As sexual harassment and assault allegations upend industry after industry across the country, sexual harassment on Queen City streets appears to be on the rise.
Burlington’s deputy police chief says he’s hearing about increased catcalling in Burlington.
“I just see it more often in places like Church Street as well as down at the waterfront and that sort of thing,” said Gretchen Schimelpfenig, who works in downtown Burlington.
Schimelpfenig says she has been harassed on the street. Her friends have been cussed at after not acknowledging a catcall.
“Just because you said something that you think is nice to me, doesn’t mean that I have to be receptive to it,” she said.
“I’ve been witness to it,” said Deputy Chief Shawn Burke.
Deputy Chief Burke says he knows anecdotally that women are being harassed more and more.
“The speech is not criminal but a lot of times, what’s fueling that, at least the courage to make those remarks, is public drinking and we’re taking steps in order to try to deal with that in a little more meaningful way,” he said. “We don’t want it to escalate either. Does the courage of getting away with a lewd and lascivious remark, then result in someone having the courage to then touch a woman? That’s a logical next step.”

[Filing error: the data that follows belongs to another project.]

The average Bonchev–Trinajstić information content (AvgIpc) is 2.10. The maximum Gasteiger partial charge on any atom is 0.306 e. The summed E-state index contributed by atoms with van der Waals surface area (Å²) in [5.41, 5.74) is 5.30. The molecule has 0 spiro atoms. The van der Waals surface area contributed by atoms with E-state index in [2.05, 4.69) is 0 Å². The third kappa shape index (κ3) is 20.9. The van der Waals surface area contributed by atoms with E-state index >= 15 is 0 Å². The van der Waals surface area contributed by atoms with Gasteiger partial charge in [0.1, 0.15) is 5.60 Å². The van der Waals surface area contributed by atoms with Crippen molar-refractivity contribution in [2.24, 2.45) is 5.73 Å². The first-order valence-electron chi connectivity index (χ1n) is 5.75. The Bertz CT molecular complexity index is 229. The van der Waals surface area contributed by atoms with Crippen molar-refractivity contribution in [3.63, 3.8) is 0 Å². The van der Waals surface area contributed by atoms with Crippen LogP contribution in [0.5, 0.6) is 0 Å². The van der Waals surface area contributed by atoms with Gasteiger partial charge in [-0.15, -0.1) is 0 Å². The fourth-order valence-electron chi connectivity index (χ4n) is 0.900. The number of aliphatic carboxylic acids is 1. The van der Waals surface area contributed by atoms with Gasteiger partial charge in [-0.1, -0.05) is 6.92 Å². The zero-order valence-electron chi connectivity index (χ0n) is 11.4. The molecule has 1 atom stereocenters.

He says the department is looking at ways to make repeat open container law violators at least face a judge.
“Our ordinance is written in this fashion and they’re kind of taking it apart to see if it’s congruent with state law,” said Deputy Chief Burke. “The lewd and lascivious remarks that these guys were making were just sickening. It does make the police feel a little powerless because we want to help.”
“Even if it’s a nice thing, it’s still disarming and women in general don’t feel safe in public so when you’re calling attention to them, telling them that you have feelings about their appearance, it makes them feel unsafe,” explained Schimelpfenig.
Deputy Chief Burke said he directs harassment victims to resources laid out on this website: http://www.stopstreetharassment.org/